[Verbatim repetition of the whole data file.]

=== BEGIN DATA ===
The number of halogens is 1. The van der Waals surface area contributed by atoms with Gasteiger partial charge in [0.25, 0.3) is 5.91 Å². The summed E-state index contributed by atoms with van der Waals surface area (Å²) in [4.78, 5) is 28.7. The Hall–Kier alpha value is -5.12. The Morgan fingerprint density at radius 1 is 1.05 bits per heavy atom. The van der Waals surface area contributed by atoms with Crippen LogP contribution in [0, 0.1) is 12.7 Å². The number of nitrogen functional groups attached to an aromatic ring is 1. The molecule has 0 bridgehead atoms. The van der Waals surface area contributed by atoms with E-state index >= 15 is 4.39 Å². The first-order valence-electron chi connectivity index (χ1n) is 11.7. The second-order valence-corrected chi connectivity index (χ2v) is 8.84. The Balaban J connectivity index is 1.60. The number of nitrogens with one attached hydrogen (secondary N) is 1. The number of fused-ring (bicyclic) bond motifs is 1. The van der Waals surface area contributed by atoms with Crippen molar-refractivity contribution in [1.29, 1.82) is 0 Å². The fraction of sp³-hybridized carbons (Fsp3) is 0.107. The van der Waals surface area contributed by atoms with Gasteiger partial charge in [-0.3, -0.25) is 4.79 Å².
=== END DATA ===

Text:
The number of halogens is 1. The van der Waals surface area contributed by atoms with Gasteiger partial charge in [0.25, 0.3) is 5.91 Å². The summed E-state index contributed by atoms with van der Waals surface area (Å²) in [4.78, 5) is 28.7. The Hall–Kier alpha value is -5.12. The Morgan fingerprint density at radius 1 is 1.05 bits per heavy atom. The van der Waals surface area contributed by atoms with Crippen LogP contribution in [0, 0.1) is 12.7 Å². The number of nitrogen functional groups attached to an aromatic ring is 1. The molecule has 0 bridgehead atoms. The van der Waals surface area contributed by atoms with E-state index >= 15 is 4.39 Å². The first-order valence-electron chi connectivity index (χ1n) is 11.7. The second-order valence-corrected chi connectivity index (χ2v) is 8.84. The Balaban J connectivity index is 1.60. The number of nitrogens with one attached hydrogen (secondary N) is 1. The number of fused-ring (bicyclic) bond motifs is 1. The van der Waals surface area contributed by atoms with Crippen molar-refractivity contribution in [1.29, 1.82) is 0 Å². The fraction of sp³-hybridized carbons (Fsp3) is 0.107. The van der Waals surface area contributed by atoms with Gasteiger partial charge in [-0.3, -0.25) is 4.79 Å².